Researchers today generally agree that eating garlic, used for thousands of years to treat human disease, can reduce the risk of developing certain kinds of cancers, cardiovascular disease, and type 2 diabetes. Nevertheless, in a review published April 26 in the journal Trends in Pharmacological Sciences, researchers in the UK argue that explaining exactly how garlic affects human health—and getting consistent results during clinical trials—is more complex, because of the vast array of compounds garlic produces.
Garlic’s unique flavor comes from sulfur compounds. Like other members of the allium family, the plant absorbs sulfate from the soil and incorporates it into amino acids and sulfur storage molecules. These sulfur storage molecules can then be broken down into approximately 50 different sulfur-containing compounds when the garlic is prepared and eaten. “These molecules give the plants an ecological advantage when they’re growing out in the wild. As it happens, they’re also biologically active within mammalian cells and tissues,” says senior author Peter Rose, a biochemist at the University of Nottingham.
These compounds are well studied in garlic, and there is research to suggest that they are important in producing the health effects for which garlic is renowned. Understanding how they produce those effects is less clear, however, in part because how we prepare garlic affects which sulfur compounds we end up consuming. Chopping fresh garlic, fermenting garlic in alcohol, and pressing garlic for oil, for example, all yield different sulfur compounds. “Each of these preparative forms could have a different effect within mammalian systems. And that’s what makes this research so complex, because we don’t really understand how these compounds are metabolized in humans and it’s very difficult to identify common mechanisms of action for these molecules,” he says.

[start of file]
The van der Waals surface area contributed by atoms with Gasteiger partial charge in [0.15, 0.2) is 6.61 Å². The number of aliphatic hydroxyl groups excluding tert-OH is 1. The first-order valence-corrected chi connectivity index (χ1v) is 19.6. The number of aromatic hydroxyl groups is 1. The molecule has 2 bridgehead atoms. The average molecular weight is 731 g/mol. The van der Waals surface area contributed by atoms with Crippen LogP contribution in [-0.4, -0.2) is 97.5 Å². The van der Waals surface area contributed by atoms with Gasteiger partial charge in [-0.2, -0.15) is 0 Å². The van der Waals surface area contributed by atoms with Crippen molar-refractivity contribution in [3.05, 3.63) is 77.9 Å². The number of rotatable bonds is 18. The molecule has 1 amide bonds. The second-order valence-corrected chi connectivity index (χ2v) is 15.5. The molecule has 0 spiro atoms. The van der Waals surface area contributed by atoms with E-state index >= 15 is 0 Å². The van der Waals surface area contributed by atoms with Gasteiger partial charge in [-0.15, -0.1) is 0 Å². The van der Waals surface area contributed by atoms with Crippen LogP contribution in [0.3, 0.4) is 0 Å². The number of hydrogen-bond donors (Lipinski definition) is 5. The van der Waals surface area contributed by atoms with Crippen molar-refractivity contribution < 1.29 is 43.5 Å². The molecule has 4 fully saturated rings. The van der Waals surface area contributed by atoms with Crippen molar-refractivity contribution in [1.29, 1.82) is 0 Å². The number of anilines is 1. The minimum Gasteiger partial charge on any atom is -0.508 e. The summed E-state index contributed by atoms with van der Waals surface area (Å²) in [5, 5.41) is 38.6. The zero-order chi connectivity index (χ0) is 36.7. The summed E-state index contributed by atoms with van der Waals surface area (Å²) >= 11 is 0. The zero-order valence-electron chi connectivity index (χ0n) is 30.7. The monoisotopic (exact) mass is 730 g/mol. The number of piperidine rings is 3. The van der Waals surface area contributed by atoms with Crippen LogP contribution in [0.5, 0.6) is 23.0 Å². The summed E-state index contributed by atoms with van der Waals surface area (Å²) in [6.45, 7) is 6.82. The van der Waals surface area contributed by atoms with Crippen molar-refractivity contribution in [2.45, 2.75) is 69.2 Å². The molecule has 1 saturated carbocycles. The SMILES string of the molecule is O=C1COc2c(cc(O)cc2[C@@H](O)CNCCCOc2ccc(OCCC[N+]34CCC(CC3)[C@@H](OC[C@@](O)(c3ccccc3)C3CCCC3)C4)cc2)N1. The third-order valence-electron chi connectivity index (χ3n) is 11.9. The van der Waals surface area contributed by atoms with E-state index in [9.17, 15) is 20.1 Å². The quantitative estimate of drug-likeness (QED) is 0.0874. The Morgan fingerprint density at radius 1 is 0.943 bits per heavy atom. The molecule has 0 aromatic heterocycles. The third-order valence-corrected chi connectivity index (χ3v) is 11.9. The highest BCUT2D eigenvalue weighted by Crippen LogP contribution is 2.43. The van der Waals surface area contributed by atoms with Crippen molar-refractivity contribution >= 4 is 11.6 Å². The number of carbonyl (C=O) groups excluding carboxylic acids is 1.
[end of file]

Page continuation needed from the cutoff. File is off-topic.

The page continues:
While there’s no right or wrong way to prepare your garlic, this quirk of garlic’s biochemistry could explain why studies of the plant’s effects on humans have had such mixed results. “When it comes to human intervention studies, there’s been quite a lot of disparity. Sometimes the consumption of and exposure to these compounds has biological effects, and other times, it does nothing. I think it needs reinvestigating, just because of the sheer complexity of the diversity of these sorts of compounds and the different distribution of them between different garlic products,” he says.
Rose and his colleagues are particularly interested in how these sulfur compounds might affect gaseous signaling molecules like nitric oxide and hydrogen sulfide, which are naturally produced by our bodies. Gaseous signaling molecules play an important role in cell communication and maintaining homeostasis, and altered levels of them are present in many diseases. Recent research in vitro has linked the kinds of sulfur compounds we get from garlic to increased production of these molecules, suggesting that this might be the common mechanism by which the different sulfur compounds affect the human body.
There’s still a lot of research to be done, but Rose believes that someday we might be able to identify other plants that stimulate the production of these gases or modify garlic, onions, and other alliums to be more efficient at producing them once ingested. “There is a lot of possibility within this area for finding approaches that could reduce the risk of diseases and improve human health, but it all comes back to those fundamental questions of what actually happens to these compounds when we metabolize them. There’s a whole spectrum of human work that still needs to be done to further explore some of these weird and wonderful sulfur compounds that we find within our diets,” he says.
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